- How fast does bamboo grow? - February 14, 2022
- Meet prize-winning vlogger David Douglas Stuart - November 30, 2021
- Physically locating an address in Tokyo the old-fashioned way - November 19, 2021
Before YouTube existed I made DVDS. These DVDs were made up of a collection of videos — I’d generally consider them complete when I’d made enough content to fill 30 minutes.
I might start off with some time lapses, then some rollerblading set to music, maybe a couple of travel videos, an interview with somebody, a guest spot. I also made a couple of DVDs that exclusively showcased trips that I’d taken to China and Thailand respectively.
One day my dad said to me, “Dave, those videos are funny and I enjoy them, but if you want to be a journalist why don’t you try making a documentary. You could do one on your bamboo teacher.
He was, of course, referring to Tanaka Kyokusho, the celebrated bamboo artist who had taught me every Monday when I lived in Tokyo.
I’d since moved to Osaka, but my father’s suggestion was a solid one so I grabbed my gear — consumer-grade video camera, flimsy tripod designed for stills cameras and a handful of tapes — and jumped on a Tokyo-bound bullet train.
I had no idea what I was doing, but I learned so much in actually getting outside my comfort zone and actually doing the thing that I claimed I wanted to get paid for doing.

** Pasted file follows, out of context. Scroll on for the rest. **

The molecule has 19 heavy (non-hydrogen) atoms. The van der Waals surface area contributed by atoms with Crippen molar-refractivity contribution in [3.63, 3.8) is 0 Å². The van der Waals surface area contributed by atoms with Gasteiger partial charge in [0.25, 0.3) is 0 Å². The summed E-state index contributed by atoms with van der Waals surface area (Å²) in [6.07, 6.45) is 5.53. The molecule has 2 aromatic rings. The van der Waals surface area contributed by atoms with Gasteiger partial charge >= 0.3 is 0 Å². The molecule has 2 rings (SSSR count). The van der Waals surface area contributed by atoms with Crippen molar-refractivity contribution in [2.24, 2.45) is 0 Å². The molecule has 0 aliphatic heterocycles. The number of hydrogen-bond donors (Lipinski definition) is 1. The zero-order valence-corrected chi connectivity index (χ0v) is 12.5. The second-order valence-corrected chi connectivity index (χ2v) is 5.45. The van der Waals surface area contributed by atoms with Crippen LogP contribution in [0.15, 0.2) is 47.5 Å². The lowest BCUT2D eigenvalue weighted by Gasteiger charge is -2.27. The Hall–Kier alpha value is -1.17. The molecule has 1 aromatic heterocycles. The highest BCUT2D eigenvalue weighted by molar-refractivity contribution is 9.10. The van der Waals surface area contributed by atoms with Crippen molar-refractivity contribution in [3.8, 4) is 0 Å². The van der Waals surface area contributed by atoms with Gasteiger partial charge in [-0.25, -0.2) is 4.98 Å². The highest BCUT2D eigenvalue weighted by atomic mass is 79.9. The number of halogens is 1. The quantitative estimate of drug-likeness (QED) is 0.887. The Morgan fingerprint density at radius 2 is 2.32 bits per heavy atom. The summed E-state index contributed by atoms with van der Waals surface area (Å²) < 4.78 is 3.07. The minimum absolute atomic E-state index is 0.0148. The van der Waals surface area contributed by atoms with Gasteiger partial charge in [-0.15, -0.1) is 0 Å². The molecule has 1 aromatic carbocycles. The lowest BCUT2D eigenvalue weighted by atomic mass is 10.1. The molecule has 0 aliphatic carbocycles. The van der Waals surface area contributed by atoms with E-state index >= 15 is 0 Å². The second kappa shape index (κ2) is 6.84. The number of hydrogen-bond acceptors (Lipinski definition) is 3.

I shot hours and hours of footage — including interviews — and I had to digitise it all in real time, playing it at regular speed as I captured the vision and saved it onto an external hard drive plugged into my laptop.
This was a good opportunity for me to log all of my shots as the footage was ingested.
I had so much footage that it was a bit overwhelming. How did I structure this story? Where did I start?
Over the following months I lay the footage on my timeline and worked out a rough order and an even rougher script.
I really struggled with this stage and now it’s all a bit of a blur, but I went through some old emails that I sent to my video mentor that give a taste of my frustration.
“I have taken a technical break and i am currently trying to get the skeleton worked out.. I have put the major parts down, cut out the crap and I am working out a basic order now…”
“had a few major structural changes which I am now doing… lots of work! but nothing on yours. I only have 5/6 hours of vision to go through.”
I ended up going into some bamboo groves near Osaka to get some shots for the opening montage and then I felt I was ready to record the narration and get this video finished.
Then I could start burning the DVDs and sending them out around the world. It was played at the AGM for the premier bamboo society in New Zealand and another in the US. But, more importantly, Tanaka Kyokusho loved the documentary — he told me it surpassed his expectations — and he used it at a number of events in Japan and the US to celebrate 100 years of the family bamboo business.
And now that YouTube exists, I’ve uploaded it there too. Enjoy!